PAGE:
Kristy Puchko, Deeply flawed”

In the end, Oppenheimer is unsettling. It’s supposed to be with its aim to reignite the conversation around nuclear weapons and their seeming guarantee of mutually assured destruction. But beyond that very concerning thesis, Nolan seems less aware of the tiresome tropes and troubling choices his film makes, which puts white men at the center of the conversation and its fringes while making all others into distraction or collateral damage.

Charles Pulliam-Moore, An unrelenting stream of bombastic vignettes”

Oppenheimer is so prone to bouncing around from one brief, intense, overly patter-filled scene to another that it often feels like Nolan might have simply shot far, far too much footage and then ultimately cherry-picked the moments that felt impactful to him rather than the ones necessary to set off a narrative chain reaction resulting in a cohesive movie.

Richard Roeper, A momentous achievement”

Oppenheimer is a sprawling story that hops along the timeline and introduces so many characters I’ll admit I wouldn’t have minded some title cards introducing them as they come and go. Nolan, however, opts to plunge us into events in sometimes chaotic fashion and invites us to hold on for the ride, mirroring the thrilling and yet terrifying and politically charged atmosphere of the world of physics in the early and mid-20th century, when some of the brightest scientific minds in history were making discoveries and advancements that would change the world forever — and possibly end the world as we know it.

Nick Schager, The best film of both Nolan’s career and 2023”

There’s an embarrassment of riches to digest, savor, and mull over in this saga, which touches upon the exhilaration of scientific discovery, the fear of inventing something over which the inventor has no control, and the alarming consequences of paving a historic path, especially when it leads directly to Pandora’s Box. At every turn, superb supporting performances are delivered by Damon, Blunt, Kenneth Branagh, Rami Malek, Josh Hartnett, Casey Affleck, Matthew Modine, Alden Ehrenreich, and Tom Conti as Albert Einstein (who knows how uneasily lies the head that wears the crown).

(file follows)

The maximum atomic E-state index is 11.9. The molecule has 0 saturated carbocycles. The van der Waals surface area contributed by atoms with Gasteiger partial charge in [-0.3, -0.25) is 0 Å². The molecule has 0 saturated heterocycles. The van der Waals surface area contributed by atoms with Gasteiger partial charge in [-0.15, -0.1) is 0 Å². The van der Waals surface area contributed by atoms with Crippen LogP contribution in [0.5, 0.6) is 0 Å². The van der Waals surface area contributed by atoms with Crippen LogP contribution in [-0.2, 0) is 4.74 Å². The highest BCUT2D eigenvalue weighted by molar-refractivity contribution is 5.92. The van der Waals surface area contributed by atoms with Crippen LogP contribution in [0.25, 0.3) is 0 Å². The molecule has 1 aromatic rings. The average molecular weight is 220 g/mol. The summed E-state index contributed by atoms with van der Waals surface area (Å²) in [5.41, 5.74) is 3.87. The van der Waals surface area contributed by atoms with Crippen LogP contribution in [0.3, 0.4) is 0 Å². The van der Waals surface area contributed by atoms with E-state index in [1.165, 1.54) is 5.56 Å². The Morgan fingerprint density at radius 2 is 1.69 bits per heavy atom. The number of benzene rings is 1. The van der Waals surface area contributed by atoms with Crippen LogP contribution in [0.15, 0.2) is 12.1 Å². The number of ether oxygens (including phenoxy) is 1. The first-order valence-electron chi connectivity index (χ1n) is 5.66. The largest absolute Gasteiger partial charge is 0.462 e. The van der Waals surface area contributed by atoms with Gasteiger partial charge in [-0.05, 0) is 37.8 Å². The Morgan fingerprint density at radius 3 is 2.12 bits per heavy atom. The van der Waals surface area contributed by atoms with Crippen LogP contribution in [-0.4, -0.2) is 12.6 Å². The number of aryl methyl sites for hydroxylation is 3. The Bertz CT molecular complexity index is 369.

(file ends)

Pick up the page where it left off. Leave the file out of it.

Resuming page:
Matt Zoller Seitz, This is a film that goes beyond history and politics”

Oppenheimer could retrospectively seem like a turning point in [Nolan’s] filmography, when he takes all of the stylistic and technical practices that he’d been honing for the previous 20 years in intellectualized pulp blockbusters and turns them inward, using them to explore the recesses of the mind and heart, not just to move human pieces around on interlinked, multi-dimensional game boards.

Marshall Shaffer, Majestically turns the Manhattan Project into American myth”

Oppenheimer lands with nothing short of the mighty impact suggested by its legendary stature. But Nolan is less interested in reifying myths so much as he’s invested in rectifying them. His central character’s morass of abandoned principles and apocalyptic prophecies takes a sledgehammer to the “Great Man” biopic formula.

Alison Willmore, A tragedy of operatic grandeur”

Oppenheimer is a movie so sprawling it’s difficult to contend with. It’s rich, uncompromising, and borderline unwieldy, but more than anything, it’s a tragedy of operatic grandeur despite so many of its scenes consisting of men talking in rooms — conference rooms, Senate chambers, university classrooms, and emptied-out restaurants, all the prosaic places where the fate of the earth gets hashed out.

Oppenheimer arrives in theaters on July 21, 2023. Watch the trailer below.